ABU DHABI // Prevention is more effective than punishment when it comes to tackling the growing problem of bullying, educators and experts say.
“Research has shown that approach works much better because when you focus on the negative, the negative happens,” said Micheline Foss, a counsellor at American Community School Abu Dhabi.
“Zero tolerance, I think, would set us up for focusing on catching versus preventing. I haven’t seen that work, I really haven’t.”
Dubai’s private school regulator, the Knowledge and Human Development Authority, began enforcing a zero-tolerance policy last year through contracts between parents and schools.
Although 80 per cent of students have said in a KHDA survey that schools are doing a better job of managing bullying, it is unclear if the policy has reduced the number of incidents.
“We support our schools with information sessions to ensure they understand each component of the parent-school contract,” the KHDA said. “Our priority is students’ well-being and happiness, and we will never accept anything but zero tolerance to bullying.”
Samineh Shaheem, psychology consultant and founder of the Bolt Down on Bullying Campaign, says prevention is better.
“I’m not sure how realistic a zero-tolerance approach is,” said Ms Shaheem. “What I prefer is to try and prevent, try and confront and try and understand the root causes behind individual cases.”
She said it was important to have policies and procedures so mothers would know what to do if they thought their children were being bullied, a teacher knew what had to be done and schools knew what steps they had to take under their regulators’ rules.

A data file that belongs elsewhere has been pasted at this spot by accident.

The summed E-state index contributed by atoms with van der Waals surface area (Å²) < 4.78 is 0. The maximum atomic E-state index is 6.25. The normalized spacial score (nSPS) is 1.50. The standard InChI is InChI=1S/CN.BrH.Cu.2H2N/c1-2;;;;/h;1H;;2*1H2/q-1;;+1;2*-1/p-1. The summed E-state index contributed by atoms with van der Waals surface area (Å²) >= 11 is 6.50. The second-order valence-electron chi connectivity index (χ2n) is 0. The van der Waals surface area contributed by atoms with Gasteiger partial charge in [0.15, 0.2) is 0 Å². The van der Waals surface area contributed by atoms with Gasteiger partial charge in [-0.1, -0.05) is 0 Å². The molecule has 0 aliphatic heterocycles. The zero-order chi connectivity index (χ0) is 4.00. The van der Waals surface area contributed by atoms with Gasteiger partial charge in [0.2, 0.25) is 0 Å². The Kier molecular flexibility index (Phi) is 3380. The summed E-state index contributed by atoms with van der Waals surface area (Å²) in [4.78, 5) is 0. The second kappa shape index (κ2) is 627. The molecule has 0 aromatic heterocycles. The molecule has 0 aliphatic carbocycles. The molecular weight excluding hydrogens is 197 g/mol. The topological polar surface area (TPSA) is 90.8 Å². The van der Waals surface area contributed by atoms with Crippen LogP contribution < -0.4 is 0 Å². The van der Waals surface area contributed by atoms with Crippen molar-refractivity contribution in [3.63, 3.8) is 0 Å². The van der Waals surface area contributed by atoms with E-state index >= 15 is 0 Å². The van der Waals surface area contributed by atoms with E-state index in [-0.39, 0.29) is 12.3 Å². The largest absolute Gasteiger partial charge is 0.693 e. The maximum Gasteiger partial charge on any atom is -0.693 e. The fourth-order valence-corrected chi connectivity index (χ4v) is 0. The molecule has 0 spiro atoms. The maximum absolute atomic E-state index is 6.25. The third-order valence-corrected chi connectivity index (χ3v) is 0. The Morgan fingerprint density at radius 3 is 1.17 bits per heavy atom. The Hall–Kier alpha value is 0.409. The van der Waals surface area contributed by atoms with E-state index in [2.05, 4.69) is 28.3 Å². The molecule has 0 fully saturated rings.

At ACS, the system is embedded in the school culture. Staff receive training, parents are encouraged to meet each month and pupils are given work focused on promoting positive behaviour.
The school works hard to establish a sense of community and belonging among pupils, parents and staff, said principal Mike Emborsky.
“I’ve found that kids who are connected within their school community are less likely to display bullying behaviours or be bullied,” Mr Emborsky said.
“When the whole class is connected, everyone is watching everyone and supporting everyone all the time in a positive way.
“In the first week of school I tell the teachers we’re not worried about academics yet. We’re making sure every kid feels safe in their classroom.”
Dr Victor Guthrie, the school’s director of technology, and his IT team developed a series of monthly lesson plans for teachers aimed at giving students modern communication skills.
The idea is to provide the pupils with appropriate responses before bullying occurs.
“We give them those strategies and it stops it. Bullying needs an audience to have the power and if we can start removing the audience, if we can get the audience to stand up and be upstanders instead of bystanders, it really helps to squish it before it turns into something that is repeated or detrimental and harmful long-term.”
Beth Rupp, mother of a Grade 8 pupil, was “blown away” by the school’s success.
“They also give us skills. They empower parents to be parents,” said Mrs Rupp, an education consultant.
“I truly believe they advocate for my child, so I could not be happier as a middle school parent.”